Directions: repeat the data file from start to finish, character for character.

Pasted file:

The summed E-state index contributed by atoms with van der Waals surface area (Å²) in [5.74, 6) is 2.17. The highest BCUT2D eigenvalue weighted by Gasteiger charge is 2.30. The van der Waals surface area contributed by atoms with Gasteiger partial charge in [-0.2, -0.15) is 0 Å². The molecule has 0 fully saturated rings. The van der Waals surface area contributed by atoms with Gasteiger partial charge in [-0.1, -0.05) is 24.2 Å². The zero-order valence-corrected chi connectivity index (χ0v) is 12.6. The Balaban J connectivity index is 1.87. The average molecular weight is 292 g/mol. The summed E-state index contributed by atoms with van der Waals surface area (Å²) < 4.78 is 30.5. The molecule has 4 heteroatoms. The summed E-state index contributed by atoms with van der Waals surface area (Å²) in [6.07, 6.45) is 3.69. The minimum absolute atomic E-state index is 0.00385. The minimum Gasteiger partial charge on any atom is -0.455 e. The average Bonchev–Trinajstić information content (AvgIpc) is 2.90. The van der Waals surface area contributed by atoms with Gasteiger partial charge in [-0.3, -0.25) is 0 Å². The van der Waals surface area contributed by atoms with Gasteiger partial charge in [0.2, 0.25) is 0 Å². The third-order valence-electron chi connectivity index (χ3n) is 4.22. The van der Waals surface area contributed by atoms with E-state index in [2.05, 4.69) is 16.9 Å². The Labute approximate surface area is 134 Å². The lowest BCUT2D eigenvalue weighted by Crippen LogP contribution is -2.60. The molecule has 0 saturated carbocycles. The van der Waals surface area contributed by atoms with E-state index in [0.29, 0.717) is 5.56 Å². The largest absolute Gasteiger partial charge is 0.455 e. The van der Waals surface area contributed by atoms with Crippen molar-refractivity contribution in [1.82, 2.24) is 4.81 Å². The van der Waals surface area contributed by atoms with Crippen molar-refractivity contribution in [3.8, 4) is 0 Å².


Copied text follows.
The summed E-state index contributed by atoms with van der Waals surface area (Å²) in [5.74, 6) is 2.17. The highest BCUT2D eigenvalue weighted by Gasteiger charge is 2.30. The van der Waals surface area contributed by atoms with Gasteiger partial charge in [-0.2, -0.15) is 0 Å². The molecule has 0 fully saturated rings. The van der Waals surface area contributed by atoms with Gasteiger partial charge in [-0.1, -0.05) is 24.2 Å². The zero-order valence-corrected chi connectivity index (χ0v) is 12.6. The Balaban J connectivity index is 1.87. The average molecular weight is 292 g/mol. The summed E-state index contributed by atoms with van der Waals surface area (Å²) < 4.78 is 30.5. The molecule has 4 heteroatoms. The summed E-state index contributed by atoms with van der Waals surface area (Å²) in [6.07, 6.45) is 3.69. The minimum absolute atomic E-state index is 0.00385. The minimum Gasteiger partial charge on any atom is -0.455 e. The average Bonchev–Trinajstić information content (AvgIpc) is 2.90. The van der Waals surface area contributed by atoms with Gasteiger partial charge in [-0.3, -0.25) is 0 Å². The van der Waals surface area contributed by atoms with Gasteiger partial charge in [0.2, 0.25) is 0 Å². The third-order valence-electron chi connectivity index (χ3n) is 4.22. The van der Waals surface area contributed by atoms with E-state index in [2.05, 4.69) is 16.9 Å². The Labute approximate surface area is 134 Å². The lowest BCUT2D eigenvalue weighted by Crippen LogP contribution is -2.60. The molecule has 0 saturated carbocycles. The van der Waals surface area contributed by atoms with E-state index in [0.29, 0.717) is 5.56 Å². The largest absolute Gasteiger partial charge is 0.455 e. The van der Waals surface area contributed by atoms with Crippen molar-refractivity contribution in [1.82, 2.24) is 4.81 Å². The van der Waals surface area contributed by atoms with Crippen molar-refractivity contribution in [3.8, 4) is 0 Å².